Post # 1
I was married before, and we have 50/50 custody of my DS, who is 5. Since he cold talk, it has been very important that the people in his family have the same last name. Now that I am getting remarried, I plan to keep my last name the same as my son’s and hyphenate with my new husband’s last name. I have heard that I am supposed to do [ex’s last name]-[husband’s last name], however, I think that sounds funny. Is there anything that says I can’t do [FI’s last name]-[ex’s last name]? I am a teacher, so I will hear Mrs. and my last name all the time. I will be at the same school and my son will go here next year too. He will be upset if I only go by FI’s last name. I hope that makes sense, and thank you for your help!!
Post # 3
I’ve heard that it always goes in the order in which you’ve had the name the longest:
First name, maiden name, married name, second married name.
Post # 4
I don’t think there’s any reason why you CAN’T put it in whatever order you want, at least not that I’ve ever heard of!
Post # 5
I do think you can do whatever you want. Hyphenating is a good idea though. I simply added my husband’s last name, and kept my maiden name, without any hyphen – and I find that people now have a tendency to choose between the two names, calling me by whichever one they like – and that the majority of people somehow choose not to use both names. That’s not a big deal to me – I mostly wanted both names on my professional licenses and in the company phone book, so that people could still find me – but it sounds like it would be a big deal to you. I think that as long as you hyphenate, you’ll be fine.
And honestly, no matter what you do, there is going to be some confusion. People who don’t know your last name, but know you primarily through your relationship with your son, will assume your name is the same as his. The same goes for people who know you primarily through your relationship with your husband. Everyone who knows you for yourself will actually called by your new (hyphenated) name – and everyone else, you can either correct or not, as you choose.
Post # 6
There’s no rule about which name has to go first, at least not one I would be inclined to follow! If you like newname-oldname better, go with that.
I imagine some people put the new name second because it’s less of a change and more of a…lengthening. But you should do what works for you. However, it might get more prone to getting shortened to the first name only, especially if the kids you teach are young and not great at pronouncing longer names.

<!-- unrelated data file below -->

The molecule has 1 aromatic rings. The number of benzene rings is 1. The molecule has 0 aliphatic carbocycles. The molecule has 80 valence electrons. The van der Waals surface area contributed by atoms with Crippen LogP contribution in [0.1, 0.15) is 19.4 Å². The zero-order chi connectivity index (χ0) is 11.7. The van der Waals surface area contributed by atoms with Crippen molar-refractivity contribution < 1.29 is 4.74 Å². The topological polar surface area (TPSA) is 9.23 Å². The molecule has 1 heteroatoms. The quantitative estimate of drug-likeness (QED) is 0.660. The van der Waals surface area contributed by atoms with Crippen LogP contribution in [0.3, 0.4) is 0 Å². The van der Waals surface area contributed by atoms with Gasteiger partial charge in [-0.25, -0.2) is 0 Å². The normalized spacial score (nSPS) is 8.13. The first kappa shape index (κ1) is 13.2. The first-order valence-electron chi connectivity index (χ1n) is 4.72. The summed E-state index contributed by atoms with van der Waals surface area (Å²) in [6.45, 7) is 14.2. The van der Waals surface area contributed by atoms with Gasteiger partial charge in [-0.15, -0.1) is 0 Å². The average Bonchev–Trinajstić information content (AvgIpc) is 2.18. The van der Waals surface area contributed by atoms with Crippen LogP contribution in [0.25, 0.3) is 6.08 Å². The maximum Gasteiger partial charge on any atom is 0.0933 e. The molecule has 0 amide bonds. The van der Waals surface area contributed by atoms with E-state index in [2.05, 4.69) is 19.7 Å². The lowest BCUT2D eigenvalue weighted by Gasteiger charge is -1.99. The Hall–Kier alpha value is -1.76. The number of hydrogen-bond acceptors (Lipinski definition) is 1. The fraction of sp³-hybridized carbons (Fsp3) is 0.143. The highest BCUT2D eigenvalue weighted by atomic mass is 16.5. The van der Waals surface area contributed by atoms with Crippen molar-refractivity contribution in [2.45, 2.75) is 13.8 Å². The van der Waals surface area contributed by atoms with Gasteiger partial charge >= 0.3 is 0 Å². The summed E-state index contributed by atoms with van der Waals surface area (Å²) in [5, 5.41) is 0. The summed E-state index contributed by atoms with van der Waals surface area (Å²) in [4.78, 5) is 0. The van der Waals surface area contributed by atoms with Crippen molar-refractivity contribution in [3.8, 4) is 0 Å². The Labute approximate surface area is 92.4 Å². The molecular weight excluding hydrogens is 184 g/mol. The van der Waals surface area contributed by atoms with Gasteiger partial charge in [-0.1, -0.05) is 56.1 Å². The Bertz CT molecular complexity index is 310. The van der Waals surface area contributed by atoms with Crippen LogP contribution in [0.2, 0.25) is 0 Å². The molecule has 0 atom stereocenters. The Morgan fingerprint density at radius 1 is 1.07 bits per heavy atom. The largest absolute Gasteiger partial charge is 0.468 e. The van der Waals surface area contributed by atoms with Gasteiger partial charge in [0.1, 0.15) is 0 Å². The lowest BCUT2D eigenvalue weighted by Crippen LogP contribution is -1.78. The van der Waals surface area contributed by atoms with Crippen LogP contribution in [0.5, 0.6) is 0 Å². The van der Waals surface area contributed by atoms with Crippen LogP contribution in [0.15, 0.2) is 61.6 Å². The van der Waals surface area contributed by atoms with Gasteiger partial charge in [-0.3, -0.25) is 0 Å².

Post # 7
It doesn’t really matter to me what pople call me (I almost wish I could drop my ex’s name, but its VERY important to me that I have the same last name as my son) I just want to make my son comfortable, since his friends will probably have me for their teacher! He has even said that he wants to have his name hyphenated like mine after the wedding!
Post # 8
I agree – do whatever the heck you want! As long as it’s okay with you/husband/son/the government then feel free.
And suzanno is right, people who know your husband will assume you have his last name, those who know your son will assume it’s his, and your students will probably call you by your old name all the time anyway. 🙂
Post # 9
yeah I’m the same way I am filipino and my name sounds Spanish, my fiance is english, i dont know whether to take his last name or hyphenate; easier if I keep my old name because I’m a professional and have licenses, but I want to honor him and display I am married; with a hyphenated name it will be 5 syllables!
Post # 10
@sea otter: your comment about your son wanting to hyphenate like you made me think, have you considered changing both you and your son’s last names to your fiance’s last name? Or both of you hyphenating? Or your son hyphenating and you changing entirely?
I’m sure whether the son’s name-change-option is even on the table depends on a zillion different factors, but it’s not unusual for kids to do this when they’re still really young. Just a thought.